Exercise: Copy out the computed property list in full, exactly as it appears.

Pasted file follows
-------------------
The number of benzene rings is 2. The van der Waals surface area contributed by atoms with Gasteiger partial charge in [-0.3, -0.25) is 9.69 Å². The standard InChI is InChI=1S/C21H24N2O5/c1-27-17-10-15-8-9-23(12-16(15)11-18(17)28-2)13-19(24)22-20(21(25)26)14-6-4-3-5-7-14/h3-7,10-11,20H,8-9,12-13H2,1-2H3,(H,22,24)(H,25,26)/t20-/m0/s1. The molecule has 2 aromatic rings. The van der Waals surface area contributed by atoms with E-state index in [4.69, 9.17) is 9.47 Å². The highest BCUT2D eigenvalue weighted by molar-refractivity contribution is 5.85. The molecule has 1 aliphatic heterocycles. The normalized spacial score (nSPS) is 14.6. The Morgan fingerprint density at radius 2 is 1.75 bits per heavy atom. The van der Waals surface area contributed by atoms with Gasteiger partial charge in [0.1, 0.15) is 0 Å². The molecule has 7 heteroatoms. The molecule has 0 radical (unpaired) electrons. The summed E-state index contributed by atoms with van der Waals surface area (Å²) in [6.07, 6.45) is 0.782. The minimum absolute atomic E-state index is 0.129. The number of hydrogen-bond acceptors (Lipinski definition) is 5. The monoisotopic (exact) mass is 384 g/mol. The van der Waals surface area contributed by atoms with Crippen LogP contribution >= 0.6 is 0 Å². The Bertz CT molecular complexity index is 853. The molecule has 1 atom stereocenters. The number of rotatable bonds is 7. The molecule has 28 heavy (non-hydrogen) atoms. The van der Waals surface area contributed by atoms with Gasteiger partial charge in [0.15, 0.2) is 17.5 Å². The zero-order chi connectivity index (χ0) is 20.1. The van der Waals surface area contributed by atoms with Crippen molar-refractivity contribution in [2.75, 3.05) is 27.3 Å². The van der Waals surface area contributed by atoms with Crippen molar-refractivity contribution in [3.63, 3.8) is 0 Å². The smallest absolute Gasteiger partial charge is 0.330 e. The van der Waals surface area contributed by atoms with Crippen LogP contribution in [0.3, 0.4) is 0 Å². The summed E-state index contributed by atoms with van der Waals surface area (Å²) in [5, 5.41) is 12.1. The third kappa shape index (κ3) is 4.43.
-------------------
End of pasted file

The number of benzene rings is 2. The van der Waals surface area contributed by atoms with Gasteiger partial charge in [-0.3, -0.25) is 9.69 Å². The standard InChI is InChI=1S/C21H24N2O5/c1-27-17-10-15-8-9-23(12-16(15)11-18(17)28-2)13-19(24)22-20(21(25)26)14-6-4-3-5-7-14/h3-7,10-11,20H,8-9,12-13H2,1-2H3,(H,22,24)(H,25,26)/t20-/m0/s1. The molecule has 2 aromatic rings. The van der Waals surface area contributed by atoms with E-state index in [4.69, 9.17) is 9.47 Å². The highest BCUT2D eigenvalue weighted by molar-refractivity contribution is 5.85. The molecule has 1 aliphatic heterocycles. The normalized spacial score (nSPS) is 14.6. The Morgan fingerprint density at radius 2 is 1.75 bits per heavy atom. The van der Waals surface area contributed by atoms with Gasteiger partial charge in [0.1, 0.15) is 0 Å². The molecule has 7 heteroatoms. The molecule has 0 radical (unpaired) electrons. The summed E-state index contributed by atoms with van der Waals surface area (Å²) in [6.07, 6.45) is 0.782. The minimum absolute atomic E-state index is 0.129. The number of hydrogen-bond acceptors (Lipinski definition) is 5. The monoisotopic (exact) mass is 384 g/mol. The van der Waals surface area contributed by atoms with Crippen LogP contribution >= 0.6 is 0 Å². The Bertz CT molecular complexity index is 853. The molecule has 1 atom stereocenters. The number of rotatable bonds is 7. The molecule has 28 heavy (non-hydrogen) atoms. The van der Waals surface area contributed by atoms with Gasteiger partial charge in [0.15, 0.2) is 17.5 Å². The zero-order chi connectivity index (χ0) is 20.1. The van der Waals surface area contributed by atoms with Crippen molar-refractivity contribution in [2.75, 3.05) is 27.3 Å². The van der Waals surface area contributed by atoms with Crippen molar-refractivity contribution in [3.63, 3.8) is 0 Å². The smallest absolute Gasteiger partial charge is 0.330 e. The van der Waals surface area contributed by atoms with Crippen LogP contribution in [0.3, 0.4) is 0 Å². The summed E-state index contributed by atoms with van der Waals surface area (Å²) in [5, 5.41) is 12.1. The third kappa shape index (κ3) is 4.43.